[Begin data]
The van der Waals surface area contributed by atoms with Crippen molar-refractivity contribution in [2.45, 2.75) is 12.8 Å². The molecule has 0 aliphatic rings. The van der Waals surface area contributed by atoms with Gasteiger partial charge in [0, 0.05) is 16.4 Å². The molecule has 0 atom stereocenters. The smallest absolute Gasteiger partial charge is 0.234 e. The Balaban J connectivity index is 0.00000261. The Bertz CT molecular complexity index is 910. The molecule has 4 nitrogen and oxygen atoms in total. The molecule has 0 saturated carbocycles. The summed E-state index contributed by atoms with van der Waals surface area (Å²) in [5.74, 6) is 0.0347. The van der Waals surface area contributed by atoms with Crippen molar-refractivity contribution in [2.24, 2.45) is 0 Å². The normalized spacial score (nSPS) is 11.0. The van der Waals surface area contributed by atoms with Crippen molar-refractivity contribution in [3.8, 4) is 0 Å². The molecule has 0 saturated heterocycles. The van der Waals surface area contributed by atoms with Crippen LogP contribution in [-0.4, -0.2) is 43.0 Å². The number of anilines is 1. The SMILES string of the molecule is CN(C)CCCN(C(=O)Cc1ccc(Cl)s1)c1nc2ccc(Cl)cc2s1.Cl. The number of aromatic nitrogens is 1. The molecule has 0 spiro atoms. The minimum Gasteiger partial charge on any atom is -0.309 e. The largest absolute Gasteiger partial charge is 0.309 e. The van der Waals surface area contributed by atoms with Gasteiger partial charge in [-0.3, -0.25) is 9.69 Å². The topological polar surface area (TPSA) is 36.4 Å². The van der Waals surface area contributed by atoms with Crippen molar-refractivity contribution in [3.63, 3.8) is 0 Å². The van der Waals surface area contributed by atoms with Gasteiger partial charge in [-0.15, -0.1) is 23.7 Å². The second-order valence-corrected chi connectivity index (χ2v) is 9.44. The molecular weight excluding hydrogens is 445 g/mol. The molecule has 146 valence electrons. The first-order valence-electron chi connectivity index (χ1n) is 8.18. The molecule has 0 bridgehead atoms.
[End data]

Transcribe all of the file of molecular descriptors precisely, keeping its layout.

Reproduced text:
The van der Waals surface area contributed by atoms with Crippen molar-refractivity contribution in [2.45, 2.75) is 12.8 Å². The molecule has 0 aliphatic rings. The van der Waals surface area contributed by atoms with Gasteiger partial charge in [0, 0.05) is 16.4 Å². The molecule has 0 atom stereocenters. The smallest absolute Gasteiger partial charge is 0.234 e. The Balaban J connectivity index is 0.00000261. The Bertz CT molecular complexity index is 910. The molecule has 4 nitrogen and oxygen atoms in total. The molecule has 0 saturated carbocycles. The summed E-state index contributed by atoms with van der Waals surface area (Å²) in [5.74, 6) is 0.0347. The van der Waals surface area contributed by atoms with Crippen molar-refractivity contribution in [2.24, 2.45) is 0 Å². The normalized spacial score (nSPS) is 11.0. The van der Waals surface area contributed by atoms with Crippen molar-refractivity contribution in [3.8, 4) is 0 Å². The molecule has 0 saturated heterocycles. The van der Waals surface area contributed by atoms with Crippen LogP contribution in [-0.4, -0.2) is 43.0 Å². The number of anilines is 1. The SMILES string of the molecule is CN(C)CCCN(C(=O)Cc1ccc(Cl)s1)c1nc2ccc(Cl)cc2s1.Cl. The number of aromatic nitrogens is 1. The molecule has 0 spiro atoms. The minimum Gasteiger partial charge on any atom is -0.309 e. The largest absolute Gasteiger partial charge is 0.309 e. The van der Waals surface area contributed by atoms with Gasteiger partial charge in [-0.3, -0.25) is 9.69 Å². The topological polar surface area (TPSA) is 36.4 Å². The van der Waals surface area contributed by atoms with Crippen molar-refractivity contribution in [3.63, 3.8) is 0 Å². The van der Waals surface area contributed by atoms with Gasteiger partial charge in [-0.15, -0.1) is 23.7 Å². The second-order valence-corrected chi connectivity index (χ2v) is 9.44. The molecular weight excluding hydrogens is 445 g/mol. The molecule has 146 valence electrons. The first-order valence-electron chi connectivity index (χ1n) is 8.18. The molecule has 0 bridgehead atoms.